Alto saxophonist Jackie McLean has always worked under the radar of all but the most knowledgeable jazz fans – which is too bad, because he worked with all the heavyweights from the bop era, playing with Miles, Charles Mingus and Art Blakey among others. These recordings from 1956 and '57 were his first as leader, and in company of Waldron (in particular) as well as trumpeter Donald Byrd and Hank Mobley, McLean's combination of lush melodicism and hard-edged blowing is already taking root in his playing.

Pianist Red Garland's primary fame comes from his mid-1950s tenure in Miles' groundbreaking band. On his own, Garland recorded in a variety of quintets, the most notable one featuring Coltrane on tenor sax and Byrd on trumpet. These cuts were from a period when Prestige Records gave the artists room for long, loose jams; the shortest track here is just over 6 minutes. Garland's crisp, almost choppy keyboard work is often compared to Ahmad Jamal, but seems to owe an uncredited debt to Count Basie's spare approach as well.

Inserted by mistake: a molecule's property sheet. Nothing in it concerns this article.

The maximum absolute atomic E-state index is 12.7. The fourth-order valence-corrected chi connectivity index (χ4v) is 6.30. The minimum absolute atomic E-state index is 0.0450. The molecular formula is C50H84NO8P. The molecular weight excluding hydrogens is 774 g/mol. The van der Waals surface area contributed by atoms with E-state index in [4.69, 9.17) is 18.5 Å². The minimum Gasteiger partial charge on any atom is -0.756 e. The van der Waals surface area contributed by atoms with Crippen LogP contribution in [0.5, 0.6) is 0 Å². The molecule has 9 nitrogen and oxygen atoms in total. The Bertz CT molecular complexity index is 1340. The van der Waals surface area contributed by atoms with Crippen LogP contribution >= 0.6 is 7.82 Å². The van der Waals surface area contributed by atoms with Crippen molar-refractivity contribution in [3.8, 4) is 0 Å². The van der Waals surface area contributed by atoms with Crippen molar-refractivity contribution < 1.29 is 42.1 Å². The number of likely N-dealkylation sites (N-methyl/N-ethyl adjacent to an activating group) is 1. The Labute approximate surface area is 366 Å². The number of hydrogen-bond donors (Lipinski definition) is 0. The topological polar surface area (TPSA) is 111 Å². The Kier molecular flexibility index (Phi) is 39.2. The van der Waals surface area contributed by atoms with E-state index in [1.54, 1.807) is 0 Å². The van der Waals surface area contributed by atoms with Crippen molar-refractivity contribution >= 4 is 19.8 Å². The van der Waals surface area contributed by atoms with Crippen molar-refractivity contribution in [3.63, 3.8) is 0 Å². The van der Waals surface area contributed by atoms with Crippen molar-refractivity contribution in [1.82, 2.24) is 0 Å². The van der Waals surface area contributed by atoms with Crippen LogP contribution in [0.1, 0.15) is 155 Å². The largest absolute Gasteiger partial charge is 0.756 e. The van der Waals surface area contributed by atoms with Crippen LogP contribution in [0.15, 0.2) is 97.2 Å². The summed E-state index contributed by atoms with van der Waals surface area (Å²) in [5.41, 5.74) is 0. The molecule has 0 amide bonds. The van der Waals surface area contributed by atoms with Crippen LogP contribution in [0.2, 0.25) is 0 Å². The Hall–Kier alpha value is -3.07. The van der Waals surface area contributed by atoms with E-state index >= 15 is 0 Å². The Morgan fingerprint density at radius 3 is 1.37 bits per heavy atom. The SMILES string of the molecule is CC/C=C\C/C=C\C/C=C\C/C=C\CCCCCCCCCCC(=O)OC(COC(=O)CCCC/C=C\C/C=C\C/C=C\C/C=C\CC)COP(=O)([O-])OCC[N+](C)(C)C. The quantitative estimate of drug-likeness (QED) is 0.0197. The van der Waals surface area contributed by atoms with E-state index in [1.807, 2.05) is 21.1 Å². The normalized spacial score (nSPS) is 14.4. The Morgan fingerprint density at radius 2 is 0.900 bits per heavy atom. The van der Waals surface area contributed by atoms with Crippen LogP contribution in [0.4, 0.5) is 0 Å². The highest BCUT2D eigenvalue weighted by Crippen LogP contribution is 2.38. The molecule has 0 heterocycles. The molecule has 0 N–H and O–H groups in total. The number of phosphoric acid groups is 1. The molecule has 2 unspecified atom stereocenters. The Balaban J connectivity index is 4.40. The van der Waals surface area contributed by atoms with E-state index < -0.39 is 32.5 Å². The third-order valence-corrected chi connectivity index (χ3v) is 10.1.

Pianist Bill Evans is one of those enigmatic figures that makes exploring jazz such a delight. Often obtuse, reliably brilliant and sometimes just plain unfathomable, it sometimes seemed as if Evans was speaking a language through his music that no one else was conversant in. Introspective and engaging, Evans' playing was utterly unique.